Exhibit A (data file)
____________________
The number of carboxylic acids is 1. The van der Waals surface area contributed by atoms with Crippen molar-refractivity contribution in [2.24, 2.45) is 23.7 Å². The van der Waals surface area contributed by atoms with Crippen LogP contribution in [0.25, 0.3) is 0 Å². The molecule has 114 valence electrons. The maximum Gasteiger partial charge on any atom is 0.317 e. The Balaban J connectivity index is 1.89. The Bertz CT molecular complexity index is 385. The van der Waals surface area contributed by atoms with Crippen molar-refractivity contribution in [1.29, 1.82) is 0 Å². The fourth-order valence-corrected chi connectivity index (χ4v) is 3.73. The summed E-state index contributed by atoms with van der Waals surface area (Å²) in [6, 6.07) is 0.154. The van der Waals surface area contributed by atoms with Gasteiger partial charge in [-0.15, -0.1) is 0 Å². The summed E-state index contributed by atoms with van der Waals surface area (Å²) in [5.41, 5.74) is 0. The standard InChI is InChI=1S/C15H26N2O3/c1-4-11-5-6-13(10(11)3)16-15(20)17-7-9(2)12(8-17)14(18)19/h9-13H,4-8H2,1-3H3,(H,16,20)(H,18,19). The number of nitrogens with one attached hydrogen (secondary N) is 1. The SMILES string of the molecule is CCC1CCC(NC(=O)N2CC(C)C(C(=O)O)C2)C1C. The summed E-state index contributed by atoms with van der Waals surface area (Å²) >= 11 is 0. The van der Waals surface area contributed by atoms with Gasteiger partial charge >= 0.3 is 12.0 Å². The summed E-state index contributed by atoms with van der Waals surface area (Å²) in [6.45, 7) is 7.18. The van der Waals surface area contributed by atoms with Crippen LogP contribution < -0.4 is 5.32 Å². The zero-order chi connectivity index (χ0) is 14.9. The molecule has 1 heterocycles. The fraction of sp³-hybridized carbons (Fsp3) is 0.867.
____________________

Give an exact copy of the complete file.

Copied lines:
The number of carboxylic acids is 1. The van der Waals surface area contributed by atoms with Crippen molar-refractivity contribution in [2.24, 2.45) is 23.7 Å². The van der Waals surface area contributed by atoms with Crippen LogP contribution in [0.25, 0.3) is 0 Å². The molecule has 114 valence electrons. The maximum Gasteiger partial charge on any atom is 0.317 e. The Balaban J connectivity index is 1.89. The Bertz CT molecular complexity index is 385. The van der Waals surface area contributed by atoms with Crippen molar-refractivity contribution in [1.29, 1.82) is 0 Å². The fourth-order valence-corrected chi connectivity index (χ4v) is 3.73. The summed E-state index contributed by atoms with van der Waals surface area (Å²) in [6, 6.07) is 0.154. The van der Waals surface area contributed by atoms with Gasteiger partial charge in [-0.15, -0.1) is 0 Å². The summed E-state index contributed by atoms with van der Waals surface area (Å²) in [5.41, 5.74) is 0. The standard InChI is InChI=1S/C15H26N2O3/c1-4-11-5-6-13(10(11)3)16-15(20)17-7-9(2)12(8-17)14(18)19/h9-13H,4-8H2,1-3H3,(H,16,20)(H,18,19). The number of nitrogens with one attached hydrogen (secondary N) is 1. The SMILES string of the molecule is CCC1CCC(NC(=O)N2CC(C)C(C(=O)O)C2)C1C. The summed E-state index contributed by atoms with van der Waals surface area (Å²) >= 11 is 0. The van der Waals surface area contributed by atoms with Gasteiger partial charge >= 0.3 is 12.0 Å². The summed E-state index contributed by atoms with van der Waals surface area (Å²) in [6.45, 7) is 7.18. The van der Waals surface area contributed by atoms with Crippen LogP contribution < -0.4 is 5.32 Å². The zero-order chi connectivity index (χ0) is 14.9. The molecule has 1 heterocycles. The fraction of sp³-hybridized carbons (Fsp3) is 0.867.